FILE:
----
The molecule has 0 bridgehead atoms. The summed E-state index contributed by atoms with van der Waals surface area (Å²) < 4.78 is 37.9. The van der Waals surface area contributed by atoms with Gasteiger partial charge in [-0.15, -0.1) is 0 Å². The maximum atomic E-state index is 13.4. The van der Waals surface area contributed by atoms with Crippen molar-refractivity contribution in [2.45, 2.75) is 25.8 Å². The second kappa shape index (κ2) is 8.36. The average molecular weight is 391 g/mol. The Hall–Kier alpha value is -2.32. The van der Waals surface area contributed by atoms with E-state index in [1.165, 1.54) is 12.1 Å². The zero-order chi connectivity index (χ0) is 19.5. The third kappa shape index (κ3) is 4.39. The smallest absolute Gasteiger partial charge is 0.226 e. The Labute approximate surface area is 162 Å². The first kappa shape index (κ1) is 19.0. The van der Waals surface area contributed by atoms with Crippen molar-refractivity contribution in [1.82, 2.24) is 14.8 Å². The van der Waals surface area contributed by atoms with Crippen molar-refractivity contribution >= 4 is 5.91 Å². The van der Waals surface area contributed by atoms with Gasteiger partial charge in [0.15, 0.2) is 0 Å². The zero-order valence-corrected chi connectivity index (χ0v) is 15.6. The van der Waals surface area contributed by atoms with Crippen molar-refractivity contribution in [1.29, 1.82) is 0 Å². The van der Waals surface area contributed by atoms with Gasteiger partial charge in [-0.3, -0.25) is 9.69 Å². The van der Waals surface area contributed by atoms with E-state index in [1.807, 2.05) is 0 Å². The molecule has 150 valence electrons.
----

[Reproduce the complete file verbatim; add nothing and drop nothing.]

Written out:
The molecule has 0 bridgehead atoms. The summed E-state index contributed by atoms with van der Waals surface area (Å²) < 4.78 is 37.9. The van der Waals surface area contributed by atoms with Gasteiger partial charge in [-0.15, -0.1) is 0 Å². The maximum atomic E-state index is 13.4. The van der Waals surface area contributed by atoms with Crippen molar-refractivity contribution in [2.45, 2.75) is 25.8 Å². The second kappa shape index (κ2) is 8.36. The average molecular weight is 391 g/mol. The Hall–Kier alpha value is -2.32. The van der Waals surface area contributed by atoms with E-state index in [1.165, 1.54) is 12.1 Å². The zero-order chi connectivity index (χ0) is 19.5. The third kappa shape index (κ3) is 4.39. The smallest absolute Gasteiger partial charge is 0.226 e. The Labute approximate surface area is 162 Å². The first kappa shape index (κ1) is 19.0. The van der Waals surface area contributed by atoms with Crippen molar-refractivity contribution in [1.82, 2.24) is 14.8 Å². The van der Waals surface area contributed by atoms with Crippen molar-refractivity contribution >= 4 is 5.91 Å². The van der Waals surface area contributed by atoms with Gasteiger partial charge in [0.15, 0.2) is 0 Å². The zero-order valence-corrected chi connectivity index (χ0v) is 15.6. The van der Waals surface area contributed by atoms with Crippen molar-refractivity contribution in [1.29, 1.82) is 0 Å². The van der Waals surface area contributed by atoms with Gasteiger partial charge in [-0.3, -0.25) is 9.69 Å². The van der Waals surface area contributed by atoms with E-state index in [1.807, 2.05) is 0 Å². The molecule has 150 valence electrons.